The National Gallery of Art is one of my favorite places in Washington. I didn’t take a single art history class in college, and despite traveling to London, Paris, and Florence as a student I hadn’t retained any substantive knowledge or lasting interest in art until I settled in Washington for graduate school and discovered the National Gallery. I started as an Art Information Volunteer there earlier this year, and have been attending its exhibitions, gallery talks, films and lectures for almost a decade now.
The Gallery’s West Building, with a collection that spans Renaissance Italian art to French Impressionist masterworks, opened in 1941, nine months before Pearl Harbor and U.S. entry in World War II. The Gallery’s East Building and its collection of modern art spanning the 20th century to the present, followed in 1978. The buildings themselves were paid for by the Mellon family. The collections they house combine works that Mellon acquired, as well as the private collections of other prominent families in the art world and works that have been acquired since the Gallery’s opening with privately donated funds. The Gallery’s core collection includes masterworks – such as Raphael’s Alba Madonna – that Pittsburgh industrialist and Treasury Secretary Andrew Mellon purchased from The Hermitage when a nascent Soviet Union badly needed to acquire foreign exchange and rid itself of symbols of Western capitalism. There’s something (is it irony?) in this story – an American capitalist buys masterpieces from a communist government, then turns them over to the people of his country like he’s some kind of socialist – that I find uniquely satisfying. According to biographer David Cannadine, Mellon was under some tax pressures that may have played a role in his establishing the Gallery during FDR’s presidency. He also wanted to bring great art to the nation’s capital. In either case, the history of private bequests that formed the Gallery allows it to remain free to the public – a rare treat among museums and certainly for one with so prominent a collection. That allows slow learners like me to acquire art educations gradually, on weekends and during an hour’s down time during the work day, without breaking the bank. As you may have gleaned from this paragraph that has turned into an unapologetic commercial for the Gallery, I’m grateful for whatever combination of largesse and tax trouble led to its creation. It has enriched my life immensely.
Why talk about all this on a blog on Europe? Every trip I make through the Gallery’s collections ties in with and somehow builds upon the twentieth century history I’ve been studying for years. Art history is, after all, history. But for me there’s no better way to test my perspective on historical events than by examining the work of those who lived through those events, from a vantage point outside my native country, and who may or may not have used their work to commented directly on the politics of their time. One such artist, who lived and worked literally around the world during the 20th century (and who, funny enough, doesn’t have much work on display in the National Gallery, though its collections hold many of his works), is one who I’m belatedly getting to know: Marc Chagall.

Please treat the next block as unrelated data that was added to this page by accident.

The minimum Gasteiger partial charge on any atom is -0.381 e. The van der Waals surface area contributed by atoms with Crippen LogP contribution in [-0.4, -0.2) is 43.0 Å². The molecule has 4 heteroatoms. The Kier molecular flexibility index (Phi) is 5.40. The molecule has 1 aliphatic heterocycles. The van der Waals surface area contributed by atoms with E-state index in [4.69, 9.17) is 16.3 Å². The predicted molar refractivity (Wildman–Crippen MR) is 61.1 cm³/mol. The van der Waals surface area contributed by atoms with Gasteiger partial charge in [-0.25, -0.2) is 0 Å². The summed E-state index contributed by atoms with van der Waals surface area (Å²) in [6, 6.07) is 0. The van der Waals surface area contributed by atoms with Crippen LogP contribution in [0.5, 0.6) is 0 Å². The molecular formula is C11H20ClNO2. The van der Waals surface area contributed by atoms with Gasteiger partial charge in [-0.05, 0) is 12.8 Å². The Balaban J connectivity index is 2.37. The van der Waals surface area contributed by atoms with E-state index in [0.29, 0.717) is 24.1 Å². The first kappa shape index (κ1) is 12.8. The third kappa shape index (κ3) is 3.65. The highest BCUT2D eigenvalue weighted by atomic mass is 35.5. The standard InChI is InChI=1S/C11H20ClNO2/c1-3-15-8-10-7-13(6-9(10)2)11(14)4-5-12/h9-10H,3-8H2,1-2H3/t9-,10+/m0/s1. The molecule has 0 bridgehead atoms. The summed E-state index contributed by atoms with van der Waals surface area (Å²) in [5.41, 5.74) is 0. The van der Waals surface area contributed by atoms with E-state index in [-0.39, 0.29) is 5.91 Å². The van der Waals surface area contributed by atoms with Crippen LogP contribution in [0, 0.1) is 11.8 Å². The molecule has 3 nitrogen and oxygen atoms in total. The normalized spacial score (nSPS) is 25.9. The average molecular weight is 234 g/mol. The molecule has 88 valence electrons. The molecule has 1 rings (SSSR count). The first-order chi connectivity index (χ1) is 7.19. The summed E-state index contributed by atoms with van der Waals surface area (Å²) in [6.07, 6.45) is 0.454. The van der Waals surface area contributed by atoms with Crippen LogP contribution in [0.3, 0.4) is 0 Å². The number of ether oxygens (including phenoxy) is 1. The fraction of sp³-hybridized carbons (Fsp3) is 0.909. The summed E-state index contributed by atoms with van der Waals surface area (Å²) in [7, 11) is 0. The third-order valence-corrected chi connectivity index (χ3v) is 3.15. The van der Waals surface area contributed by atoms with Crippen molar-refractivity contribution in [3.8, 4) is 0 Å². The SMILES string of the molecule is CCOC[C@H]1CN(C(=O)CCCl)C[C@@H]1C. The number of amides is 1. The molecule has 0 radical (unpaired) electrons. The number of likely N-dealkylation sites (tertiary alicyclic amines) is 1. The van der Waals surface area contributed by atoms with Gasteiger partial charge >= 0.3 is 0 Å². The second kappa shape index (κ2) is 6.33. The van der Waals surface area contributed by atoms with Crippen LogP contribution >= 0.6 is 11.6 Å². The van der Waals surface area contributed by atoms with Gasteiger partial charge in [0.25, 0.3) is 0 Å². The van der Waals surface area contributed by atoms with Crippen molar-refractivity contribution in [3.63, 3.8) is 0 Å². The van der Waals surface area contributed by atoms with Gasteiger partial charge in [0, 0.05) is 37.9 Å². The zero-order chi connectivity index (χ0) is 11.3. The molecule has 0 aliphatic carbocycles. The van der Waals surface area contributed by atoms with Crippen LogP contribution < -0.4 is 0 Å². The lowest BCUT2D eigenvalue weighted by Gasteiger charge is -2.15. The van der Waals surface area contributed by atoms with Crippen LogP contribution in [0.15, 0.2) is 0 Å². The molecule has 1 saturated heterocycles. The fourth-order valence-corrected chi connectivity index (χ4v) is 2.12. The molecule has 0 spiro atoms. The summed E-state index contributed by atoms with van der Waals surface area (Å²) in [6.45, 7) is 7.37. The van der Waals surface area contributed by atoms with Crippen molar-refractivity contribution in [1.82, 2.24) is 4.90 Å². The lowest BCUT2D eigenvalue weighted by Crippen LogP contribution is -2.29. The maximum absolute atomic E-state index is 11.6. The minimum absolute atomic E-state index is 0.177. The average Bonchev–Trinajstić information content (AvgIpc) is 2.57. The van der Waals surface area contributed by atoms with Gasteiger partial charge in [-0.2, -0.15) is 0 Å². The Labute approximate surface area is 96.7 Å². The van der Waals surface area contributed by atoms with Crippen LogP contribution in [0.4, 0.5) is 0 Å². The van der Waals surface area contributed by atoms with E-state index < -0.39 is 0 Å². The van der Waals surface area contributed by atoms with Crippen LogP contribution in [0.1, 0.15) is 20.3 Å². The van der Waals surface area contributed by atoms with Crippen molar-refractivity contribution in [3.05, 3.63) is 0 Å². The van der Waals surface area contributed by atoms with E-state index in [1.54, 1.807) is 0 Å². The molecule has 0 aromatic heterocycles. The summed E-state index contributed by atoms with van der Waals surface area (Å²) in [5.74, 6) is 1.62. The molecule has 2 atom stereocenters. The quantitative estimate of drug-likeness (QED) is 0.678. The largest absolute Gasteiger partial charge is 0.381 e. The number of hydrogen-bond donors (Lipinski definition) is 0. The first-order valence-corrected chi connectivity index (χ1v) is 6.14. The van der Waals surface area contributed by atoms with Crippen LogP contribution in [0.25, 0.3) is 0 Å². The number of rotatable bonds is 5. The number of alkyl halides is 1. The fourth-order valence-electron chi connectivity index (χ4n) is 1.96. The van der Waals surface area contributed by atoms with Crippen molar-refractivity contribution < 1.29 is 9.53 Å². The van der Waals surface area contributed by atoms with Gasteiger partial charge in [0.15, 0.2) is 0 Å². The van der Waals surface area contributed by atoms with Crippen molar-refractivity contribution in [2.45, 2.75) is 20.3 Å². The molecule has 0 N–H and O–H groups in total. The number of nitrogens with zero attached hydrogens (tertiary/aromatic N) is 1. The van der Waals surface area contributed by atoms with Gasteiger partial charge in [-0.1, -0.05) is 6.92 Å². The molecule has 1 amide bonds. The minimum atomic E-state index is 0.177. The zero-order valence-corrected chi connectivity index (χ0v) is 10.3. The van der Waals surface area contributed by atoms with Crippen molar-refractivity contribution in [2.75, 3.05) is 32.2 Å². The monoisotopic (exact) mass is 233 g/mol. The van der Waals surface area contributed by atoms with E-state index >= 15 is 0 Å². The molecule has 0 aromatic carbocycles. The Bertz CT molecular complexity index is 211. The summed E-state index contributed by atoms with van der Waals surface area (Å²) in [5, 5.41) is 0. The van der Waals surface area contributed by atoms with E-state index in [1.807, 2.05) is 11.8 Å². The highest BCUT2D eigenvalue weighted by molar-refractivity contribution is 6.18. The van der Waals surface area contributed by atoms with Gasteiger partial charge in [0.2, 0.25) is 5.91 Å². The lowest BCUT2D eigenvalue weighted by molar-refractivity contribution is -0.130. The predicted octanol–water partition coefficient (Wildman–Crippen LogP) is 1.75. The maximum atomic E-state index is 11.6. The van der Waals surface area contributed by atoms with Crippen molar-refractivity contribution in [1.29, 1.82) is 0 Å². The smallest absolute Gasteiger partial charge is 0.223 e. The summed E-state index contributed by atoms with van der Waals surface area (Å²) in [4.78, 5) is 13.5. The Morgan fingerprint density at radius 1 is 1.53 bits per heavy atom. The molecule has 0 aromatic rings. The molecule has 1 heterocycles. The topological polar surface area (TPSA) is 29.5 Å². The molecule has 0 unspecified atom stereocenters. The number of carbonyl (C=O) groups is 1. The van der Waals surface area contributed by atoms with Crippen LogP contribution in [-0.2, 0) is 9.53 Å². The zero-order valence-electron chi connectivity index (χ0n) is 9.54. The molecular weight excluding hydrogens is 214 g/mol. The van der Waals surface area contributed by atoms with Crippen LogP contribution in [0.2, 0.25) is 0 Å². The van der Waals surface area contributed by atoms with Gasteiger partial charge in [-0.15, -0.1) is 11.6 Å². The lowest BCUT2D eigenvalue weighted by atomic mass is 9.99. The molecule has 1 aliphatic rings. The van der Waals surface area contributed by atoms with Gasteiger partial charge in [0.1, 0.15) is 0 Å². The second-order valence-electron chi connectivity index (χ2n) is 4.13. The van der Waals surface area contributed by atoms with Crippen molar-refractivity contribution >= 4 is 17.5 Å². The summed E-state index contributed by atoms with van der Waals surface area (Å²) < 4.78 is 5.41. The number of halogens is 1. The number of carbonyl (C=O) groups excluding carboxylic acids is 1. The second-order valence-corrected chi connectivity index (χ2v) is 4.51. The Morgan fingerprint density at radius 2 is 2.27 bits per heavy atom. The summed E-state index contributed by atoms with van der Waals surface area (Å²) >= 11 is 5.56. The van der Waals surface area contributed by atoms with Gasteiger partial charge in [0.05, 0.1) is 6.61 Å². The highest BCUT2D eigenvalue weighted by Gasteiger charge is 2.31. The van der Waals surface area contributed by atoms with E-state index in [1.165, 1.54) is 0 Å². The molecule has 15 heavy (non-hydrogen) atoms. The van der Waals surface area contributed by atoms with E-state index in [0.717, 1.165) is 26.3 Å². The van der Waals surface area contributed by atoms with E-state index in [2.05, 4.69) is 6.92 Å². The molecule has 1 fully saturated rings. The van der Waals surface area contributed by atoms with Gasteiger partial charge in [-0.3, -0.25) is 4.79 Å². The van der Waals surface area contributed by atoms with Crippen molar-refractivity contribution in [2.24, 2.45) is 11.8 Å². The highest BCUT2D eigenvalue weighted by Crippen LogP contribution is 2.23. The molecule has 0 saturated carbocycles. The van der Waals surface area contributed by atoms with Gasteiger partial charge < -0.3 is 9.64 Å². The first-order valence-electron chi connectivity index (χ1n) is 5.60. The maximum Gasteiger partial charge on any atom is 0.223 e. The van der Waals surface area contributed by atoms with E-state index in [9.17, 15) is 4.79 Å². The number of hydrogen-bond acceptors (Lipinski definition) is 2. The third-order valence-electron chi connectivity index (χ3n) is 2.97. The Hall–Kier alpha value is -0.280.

Chagall’s itinerant life took him – by choice or necessity – to nearly all the major capitals of Europe. Born in Belarus in 1887, he lived in Paris in his early twenties before returning to his home country just prior to the First World War. He had made a strong enough name for himself that the advent of the Soviet Union – far from posing a threat – actually resulted in a formal position with the regime centered on his founding an art school in his home town of Vitebsk. Chagall’s reputation grew after he returned to France, where he would live until the onset of World War II. Between the wars Chagall traveled to Palestine to work on an illustration of the Old Testament. When it came to Chagall and his contemporaries, however, Nazi Germany took the opposite tack from the Soviets. As both a modernist artist and a Jew, Chagall was an enemy of the regime, and was forced to flee Vichy France to the U.S. in May 1941. He would spend the war years Stateside before returning to France in 1948 for the remainder of his career.
Chagall’s biography is thus a biography of 20th century history. He saw Europe’s capitals – Paris, Berlin, Moscow – change governments and cultural mores. After surviving the century’s two most brutal wars he created a commemorative stained glass window in honor of United Nations Secretary General Dag Hammerskold in the early 1960s.
Even before living through some of the century’s darkest events, Chagall has begun to develop a visual style characterized by bright colors and dreamscapes. What fascinates me more than anything about his work – which I am again only just getting to know – is that the violence that surrounded him, although it must have influenced his art, doesn’t seem to define it. There is a sense of wonder throughout. One first notices warm colors and imaginative figures from some recognizable but parallel dimension – perhaps one Chagall created as a means of escape from the harsh realities of his times. Regardless, I am left with a great deal of hope upon immediate reflection of many of his works. For an artist working at the time he did, that simply astounds me. It’s a good thing to reflect on during the holiday season.
[From time to time I will share impressions on how art and my time at the National Gallery has impacted my understanding of Europe and its history.]